The “tort reform” movement in Texas over the past two decades has had a devastating effect on the rights of Texas citizens. At almost every opportunity the Legislature and the Supreme Court have taken away long-standing rights of consumers, and given more immunity to insurance companies, corporations, and medical providers.
A side-effect of these changes, or perhaps it’s the actual intended result, is that Texans are steadily losing their rights to trial by jury. This was detailed in an excellent article this week in the Dallas Morning News. I encourage you to read the entire article, but here are some excerpts:
Civil jury trials are becoming rare in Texas.
The right to have disputes decided by a panel of fellow citizens is cited in the Declaration of Independence and explicitly confirmed in the constitutions of Texas and the United States.
But new statistics show that the right to “trial by jury” is quietly and steadily disappearing thanks to a mixture of tort reform laws and Texas appellate court decisions that have made it more difficult for parties in a lawsuit to have their disputes decided by juries. In addition, lawyers and judges say the expenses of litigation, including discovery and increased attorneys’ fees, have made getting a lawsuit to a jury cost prohibitive.
The result is that the system has made it so procedurally and financially onerous that individuals and even many companies can no longer have their peers judge their disputes.
It’s not a new phenomenon. The 1,195 jury trials conducted in 2011 are one-third the number held in 1996, according to the Texas Administrative Office of Courts. During the same period, the number of lawsuits filed rose 25 percent.
In 1996, juries decided one out of every 48 lawsuits filed. Last year, only one in 183 new civil complaints resulted in jury verdicts.
The trend is true in every metropolitan area across the state.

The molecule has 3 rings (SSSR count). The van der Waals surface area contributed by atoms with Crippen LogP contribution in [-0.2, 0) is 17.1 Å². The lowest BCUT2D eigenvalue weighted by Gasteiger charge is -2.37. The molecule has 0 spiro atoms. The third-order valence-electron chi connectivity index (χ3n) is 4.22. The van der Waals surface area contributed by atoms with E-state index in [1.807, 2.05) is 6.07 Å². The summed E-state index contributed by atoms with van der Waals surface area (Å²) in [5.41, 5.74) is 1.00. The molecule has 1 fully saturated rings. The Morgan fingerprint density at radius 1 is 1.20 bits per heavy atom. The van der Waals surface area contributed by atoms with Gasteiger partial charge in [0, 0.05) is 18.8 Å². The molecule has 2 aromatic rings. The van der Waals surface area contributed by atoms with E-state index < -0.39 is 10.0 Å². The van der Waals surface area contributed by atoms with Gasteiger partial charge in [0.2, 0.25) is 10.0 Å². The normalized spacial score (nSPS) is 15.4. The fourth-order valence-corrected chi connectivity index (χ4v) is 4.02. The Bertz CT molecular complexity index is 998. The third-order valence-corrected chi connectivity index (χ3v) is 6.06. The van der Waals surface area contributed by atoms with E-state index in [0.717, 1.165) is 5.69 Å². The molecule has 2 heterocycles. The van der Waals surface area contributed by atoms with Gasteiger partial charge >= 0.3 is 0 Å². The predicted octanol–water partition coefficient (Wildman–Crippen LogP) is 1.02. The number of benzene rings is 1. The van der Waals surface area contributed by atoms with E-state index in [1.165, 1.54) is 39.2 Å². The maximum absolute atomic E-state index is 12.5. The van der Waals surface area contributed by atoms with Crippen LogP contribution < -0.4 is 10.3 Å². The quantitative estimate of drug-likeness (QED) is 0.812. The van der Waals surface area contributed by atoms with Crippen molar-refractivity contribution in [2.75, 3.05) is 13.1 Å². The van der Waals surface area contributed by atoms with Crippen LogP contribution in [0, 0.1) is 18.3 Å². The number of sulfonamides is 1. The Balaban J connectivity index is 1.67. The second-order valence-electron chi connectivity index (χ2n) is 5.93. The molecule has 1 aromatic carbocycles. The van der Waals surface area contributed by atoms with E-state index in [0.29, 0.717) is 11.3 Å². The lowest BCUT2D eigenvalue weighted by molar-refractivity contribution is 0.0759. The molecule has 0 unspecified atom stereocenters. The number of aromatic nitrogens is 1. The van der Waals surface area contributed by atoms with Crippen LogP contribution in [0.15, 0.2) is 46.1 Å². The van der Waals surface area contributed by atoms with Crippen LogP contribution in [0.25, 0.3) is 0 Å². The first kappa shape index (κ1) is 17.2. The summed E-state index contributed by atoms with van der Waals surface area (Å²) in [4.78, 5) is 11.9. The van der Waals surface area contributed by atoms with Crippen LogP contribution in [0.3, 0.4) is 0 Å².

Legal experts say the state courts were hit with the trifecta:
The Texas Legislature passed significant tort reform measures, making it more difficult for plaintiffs to prevail in certain kinds of lawsuits and less likely to claim large damage awards if they do win.
At the same time, the Texas Supreme Court became more pro-defense, or at least less pro-plaintiff, according to legal observers.
The justices also issued a series of procedural decisions that shifted several key legal questions previously considered questions of fact to be decided by juries, to questions of law to be decided by judges, lawyers say.
The result, according to statistics, was a dramatic increase in the number of cases decided by judges on motions to dismiss or motions for summary judgment.
Texas District Judge Ken Molberg said that judges in Dallas are concerned that the state’s own policies involving alternative dispute resolution and tort reform are blocking access to the courthouse for real people.
“Binding mandatory arbitration has been driving cases out of our court system and toward rent-a-judges,” Judge Molberg said. “And tort reform has discouraged or impeded people’s right to jury trials. Some people may think that is a good thing, but it means that real people are not getting their claims heard — at least not by a jury of their peers.”